The children concur that the plastic free toy is inferior to the MacDonald's equivalent. They agree that the burgers are not up to par with competitors. Chips are granted a paultry 7 out of ten, but consumption of calories continues in between the light banter. We are meltdown free and collectively as noisy as the other 26 people in the restaurant. Balance personified. I examine my food and wonder how best to tackle it? Biting is banned for 6 months. No tools are forthcoming. All around me people chew on drumsticks, gnaw on chicken wings, gulp down lumps of chicken breast and general show off.
“Why aren't you eatin Mom? Don't like the chicken after all?”
“I love the chicken, or rather I hope to love the chicken. I'm just not quite sure how to eat it.”
“Just pull a bit off, a bit sized piece.”
“You can do it. If you make it small enough you won't need to chew, just swallow.”
“Go on. Give it a go.”
“But it's all greasy, I'll get my hands all slimy.” The boys look at me, dead in the eye, open mouthed with food falling, “sa finger lickin good.”

I think the sky is falling in!

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Unravelling the Devil’s work


I am neither a soothsayer nor a sales person, but I would hazard a guess about the trajectory of many a child. They commence  dabbling with dinosaurs, trundle into Thomas and his rabble, plunge into Pokemon and then yield to Yugio. After that, I seek input.

Each of these phases results in considerable financial investment by the parent, no matter how reluctant. To be fair I was quite happy with the first two, but seriously troubled by the third. To me, Pokemon were the lowest of the low, nasty, cheap little figurines. Although I knew nothing about them at all, I disliked the cartoons which to my untutored eye had an air of violence and brashness.

With all their obsessions to date, eventually, I have reluctantly capitulated. If you can no longer tempt a child to put a foot through their trouser legs with a smiley Thomas face, you have few options but to put a Pokemon scowl there instead, if you ever how to achieved ‘dressed’ status.

After two years in the Pokemon phase of development, they have infiltrated every nook and cranny of our daily existence. Their purposes as so many and varied, that life would come to a half without their motivational force. Now that I have watched the cartoons, I would acknowledge that they are largely innocuous, no worse and no better than others of their ilk. The predominant theme is ‘good triumphs over bad,’ which overall could be a darned sight worse. But I digress.

Firstly, I should point out that no-one is to blame for dropping little triggers into my children’s life. I’m all for free speech, but sometimes a casual comment can worm it’s way in to someone’s psyche with unforeseen consequences.

I tuck them all in at night. Whilst I chat to his brother, I can hear the occupant in the next bed ‘self talking’: ‘weavil, deevil, evil, meevil,’ interspersed with giggles and mouth breathing gusts. I come to him, last one, the little one, his turn. Nearly seven already but with a speech delay. The ‘delay’ is catching up, the gap narrows. He may sound like a four year old with a mouth full of marbles but that should not deceive us.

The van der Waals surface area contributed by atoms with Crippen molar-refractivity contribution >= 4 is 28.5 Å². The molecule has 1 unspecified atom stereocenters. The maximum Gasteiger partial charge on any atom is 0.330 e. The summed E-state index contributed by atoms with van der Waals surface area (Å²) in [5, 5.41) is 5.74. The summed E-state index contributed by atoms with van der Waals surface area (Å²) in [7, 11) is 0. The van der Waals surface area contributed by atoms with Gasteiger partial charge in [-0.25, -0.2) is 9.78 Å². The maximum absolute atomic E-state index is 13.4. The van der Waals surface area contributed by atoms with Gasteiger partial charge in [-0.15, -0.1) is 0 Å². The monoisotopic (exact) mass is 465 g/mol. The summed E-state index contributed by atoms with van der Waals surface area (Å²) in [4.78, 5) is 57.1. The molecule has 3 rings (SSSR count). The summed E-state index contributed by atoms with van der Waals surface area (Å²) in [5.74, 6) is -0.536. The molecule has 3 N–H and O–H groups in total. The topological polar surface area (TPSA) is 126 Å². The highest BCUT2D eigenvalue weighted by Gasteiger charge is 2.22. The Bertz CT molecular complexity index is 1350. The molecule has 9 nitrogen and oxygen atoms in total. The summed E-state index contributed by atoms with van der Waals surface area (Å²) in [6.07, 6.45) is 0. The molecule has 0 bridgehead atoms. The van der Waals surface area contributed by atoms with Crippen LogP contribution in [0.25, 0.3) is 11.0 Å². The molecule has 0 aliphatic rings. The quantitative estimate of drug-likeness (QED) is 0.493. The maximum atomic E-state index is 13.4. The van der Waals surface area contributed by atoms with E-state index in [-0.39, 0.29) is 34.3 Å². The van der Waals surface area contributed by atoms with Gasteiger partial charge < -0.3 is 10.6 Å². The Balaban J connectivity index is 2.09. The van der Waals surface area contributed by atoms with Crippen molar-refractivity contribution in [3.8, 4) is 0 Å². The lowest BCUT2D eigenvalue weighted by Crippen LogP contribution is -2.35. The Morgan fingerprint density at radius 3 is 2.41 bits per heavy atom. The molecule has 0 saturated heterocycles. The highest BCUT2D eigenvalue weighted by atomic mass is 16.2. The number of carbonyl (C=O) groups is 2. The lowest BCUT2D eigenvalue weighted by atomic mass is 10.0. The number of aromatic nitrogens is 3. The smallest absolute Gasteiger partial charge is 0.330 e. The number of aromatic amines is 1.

“What it is?”
“What is what dear?”
“Dah ‘evil’?”
“Evil? Well it’s the worst of the worst, the baddest of the bad.” He gasps wide eyed and claps his hands over his mouth, a sealant. I wait for further and better particulars.
“But dey are not dah badest of dah bad, day are da good guys!”
“Who are the good guys?”
“Da Pokemons!”
“Er yes, I think you’re right. They are the good guys,” I agree, wondering what the real issue is here?
“But, but, but…….she is telling dah lie?”
“Who is lying?”
“Da teacher!”
“Which teacher?”
“Da teacher who is being at my school.”
“Which teacher?”
“Da one who is saying dat the Pokemons dey are evil.”
Whilst I am tempted to ask again, I doubt if I will gain any further relevant nuggets of information. For them, like many children, most situations are black and white, the grey areas are few and far between. Now we have reached an impasse. Teachers are a given ‘good,’ therefore they do not lie. It’s an area of cognitive dissonance, both facts cannot be true at the same time. He starts to bleat as his brain whirs to try and resolve the dilemma.
“You know how you like Goldfish?”
“Um…er…….yes.” He pauses whilst my brain whirs too.
“You think they’re the greatest, right?”
“Er…..yes.” After each utterance he clamps his hands back over his mouth to stop additional words escaping in or out.
“You know that I don’t like Goldfish right?”
“You don’t like em?” He sounds genuinely.
“Have you ever seen me eat them?”

“Er no..”
“Why do you think that is?”
“Er…..coz I am a bad sharer?” Brilliant!
“Good answer, but no, it’s because I don’t like them, they’re yucky for me.” His eyes are on stalks of disbelief.
“But everybody……!”
“Not everybody. You remember people like different things?”
“And dislike different things.”
“Er…..and fink different things?”
“Spot on! That’s right. It’s o.k. for people to think different things.”
“She are not lie?”
“It’s not a lie if that’s what she thinks is it?”
“Er….no…..da o.k., ……I fink.”
Horray! Now that’s an outcome that I would never have predicted a few years ago, but I did mention that I’m a bit remiss in the fortune telling department. That’s all we really want, just a little tolerance. It can go such a long way.